Your New Old Favorite Band: The Coasts

Published on November 23rd, 2011

To see the band name, The Coasts, you would swear they’re already in your iTunes library. A 50s doo-wop group, right? That indie band from Brooklyn that was so last year? A one hit wonder 70s sunshine pop outfit maybe?

To hear The Coasts for the first time, a subtle déjà vu might dawn. Their brand of rock sounds recognizable even if you’ve never actually heard The Coasts’ music. From their Carl Perkins by way of 2011 rockabilly to their Kinks-y 60s ramshackle Britpop, The Coasts take their hints from some of the most timeless sounds in early rock music. With their Wilco-guided sensibility of when to turn up the distortion and Weezer-like flux of early rock’n’roll into a modern songwriting palette, the band also take cues from classic contemporary bands. They capture the essence of these enduring sonics while still being able to distill it into their own strain; toeing that difficult line of familiarity and originality expertly.

To see the formula on paper: two best friends graduate from college, move hundreds of miles away, get married, get full-time jobs; one wouldn’t guess the end result would be a rock record. Yet that’s the exact path Ike Peters and Eric Mount followed in the making of their self-titled debut LP and the creation of their band, The Coasts. In fact, to hear them tell it, their band and their album happened because of, not in spite of these unique circumstances. Luckily, you can hear them tell it as the duo was nice enough to give an interview.


You just played your first shows. How did it feel finally getting to play these songs live?

IKE: It felt pretty good, but it was intimidating as well. I’m quickly realizing that playing live is a completely different animal all together. Some songs that sound great through your headphones don’t always translate well to live, so it took a lot of tweaking.

Was it a bit of a bummer not having Eric there for the first performances?

IKE: It was a huge bummer not having Eric since he had such a huge role in the creation of the songs, and obviously, since he’s the other half of the band. However, he gave his blessing and he’s been really understanding about the whole thing. He trusts the guys I have playing with me and I do, too. They love the songs and they’re working hard to get them sounding right.

What songs got the best response from the audience?

IKE: Well, Poltergeist pretty much jolts everyone awake. It’s a song that’s meant to be played loud, so we don’t let up on that one. It kind of demands your attention.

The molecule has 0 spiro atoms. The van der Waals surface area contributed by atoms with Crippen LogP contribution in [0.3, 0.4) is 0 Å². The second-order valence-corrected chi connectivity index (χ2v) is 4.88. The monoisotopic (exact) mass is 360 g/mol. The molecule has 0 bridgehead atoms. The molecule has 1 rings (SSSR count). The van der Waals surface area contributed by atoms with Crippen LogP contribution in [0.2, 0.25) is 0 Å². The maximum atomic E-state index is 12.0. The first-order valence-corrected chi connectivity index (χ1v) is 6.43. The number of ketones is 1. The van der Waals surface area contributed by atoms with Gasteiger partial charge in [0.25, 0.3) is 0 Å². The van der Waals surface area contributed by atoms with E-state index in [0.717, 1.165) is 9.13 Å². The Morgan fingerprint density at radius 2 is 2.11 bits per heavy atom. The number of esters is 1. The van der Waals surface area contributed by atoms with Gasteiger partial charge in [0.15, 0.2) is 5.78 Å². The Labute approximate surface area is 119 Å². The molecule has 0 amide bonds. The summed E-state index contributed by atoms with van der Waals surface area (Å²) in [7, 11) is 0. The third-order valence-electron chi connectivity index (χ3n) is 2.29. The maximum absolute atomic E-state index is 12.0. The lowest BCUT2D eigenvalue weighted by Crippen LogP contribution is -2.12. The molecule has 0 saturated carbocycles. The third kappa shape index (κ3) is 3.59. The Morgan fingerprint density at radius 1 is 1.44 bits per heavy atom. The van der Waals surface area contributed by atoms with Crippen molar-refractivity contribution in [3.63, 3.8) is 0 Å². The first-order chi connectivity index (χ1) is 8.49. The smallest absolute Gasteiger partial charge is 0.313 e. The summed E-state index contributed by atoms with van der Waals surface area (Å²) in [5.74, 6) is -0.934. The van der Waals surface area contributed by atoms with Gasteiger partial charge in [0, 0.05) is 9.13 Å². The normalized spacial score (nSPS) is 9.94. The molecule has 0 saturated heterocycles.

Are you planning on touring at all or are you guys thinking of playing mostly local shows for a while?

IKE: Touring? Probably not. We all have jobs and families and though we’ve accomplished a lot with our record, it’s not enough to give everything up and focus solely on music. I mean, playing and recording music is still our passion and we’re not stopping, but it’s just not a full-time thing yet. That’s the dream, though.

What was the most surprising thing to you about the process of actually making a record?

ERIC: I listened to Wilco’s Being There while I was driving back to Ohio after recording in Arkansas. I had listened to that record dozens of times, but after having this recording experience, I heard it very differently. I was picking up on a lot of little things in the background that I had never noticed before. That’s happened ever since with a lot of albums that I thought I had memorized. That was something I did not expect, but I am very grateful for it.

IKE: Probably how quickly playing drums came back to Eric. He hadn’t touched a set for two years, so I was worried he’d be a little rusty and the process would take a while. But, as soon as he sat down, he was just rolling. I had forgotten how great of a musician he was since we never really played together beforehand.

Being several states apart, you guys were forced to send tracks back and forth while making this album, how do you think that affected the finished product?

IKE: Yeah, I think about what the album might have sounded if Eric could’ve been there throughout the entire process, and I think it would’ve been better. However, Eric was really responsive to the whole emailing/talking on the phone thing. Just because he was away, he still put in a lot of thought and time into the songs.

ERIC: I think the fact that we recorded some stuff from our first practice session, it came through sounding very raw. Everybody hates when things sound over-produced– that certainly was not a problem for us.

You two did get together one weekend for a marathon recording session, how did that go? Was there a lot of pressure during that sitting since you were on such limited time?

IKE: I was really nervous about Eric’s drumming, like I said before, but after the first run-through, I was really confident that we’d be able to get stuff done. Plus, I was excited to finally collaborate on the songs. Before, all it had been was talk, but now we could put the words into action. We were doing this on our own, so it wasn’t like we had an audience or some contractual obligation to record an album. No one was watching us, so the only pressure was the amount we put on ourselves, which wasn’t much.